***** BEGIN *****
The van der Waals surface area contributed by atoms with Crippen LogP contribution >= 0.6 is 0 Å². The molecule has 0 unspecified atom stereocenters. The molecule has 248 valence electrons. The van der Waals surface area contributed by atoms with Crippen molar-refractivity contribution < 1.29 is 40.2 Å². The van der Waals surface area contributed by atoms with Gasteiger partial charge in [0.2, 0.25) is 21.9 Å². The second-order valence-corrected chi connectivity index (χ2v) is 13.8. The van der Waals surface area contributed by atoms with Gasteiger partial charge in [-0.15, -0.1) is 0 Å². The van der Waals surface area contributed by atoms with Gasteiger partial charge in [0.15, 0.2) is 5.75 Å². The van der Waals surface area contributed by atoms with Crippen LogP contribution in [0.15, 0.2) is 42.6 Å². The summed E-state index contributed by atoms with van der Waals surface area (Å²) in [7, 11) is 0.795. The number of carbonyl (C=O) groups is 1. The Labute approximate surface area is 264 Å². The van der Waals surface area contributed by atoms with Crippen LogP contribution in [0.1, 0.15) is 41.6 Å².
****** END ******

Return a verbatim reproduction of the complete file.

The van der Waals surface area contributed by atoms with Crippen LogP contribution >= 0.6 is 0 Å². The molecule has 0 unspecified atom stereocenters. The molecule has 248 valence electrons. The van der Waals surface area contributed by atoms with Crippen molar-refractivity contribution < 1.29 is 40.2 Å². The van der Waals surface area contributed by atoms with Gasteiger partial charge in [0.2, 0.25) is 21.9 Å². The second-order valence-corrected chi connectivity index (χ2v) is 13.8. The van der Waals surface area contributed by atoms with Gasteiger partial charge in [-0.15, -0.1) is 0 Å². The van der Waals surface area contributed by atoms with Gasteiger partial charge in [0.15, 0.2) is 5.75 Å². The van der Waals surface area contributed by atoms with Crippen LogP contribution in [0.15, 0.2) is 42.6 Å². The summed E-state index contributed by atoms with van der Waals surface area (Å²) in [7, 11) is 0.795. The number of carbonyl (C=O) groups is 1. The Labute approximate surface area is 264 Å². The van der Waals surface area contributed by atoms with Crippen LogP contribution in [0.1, 0.15) is 41.6 Å².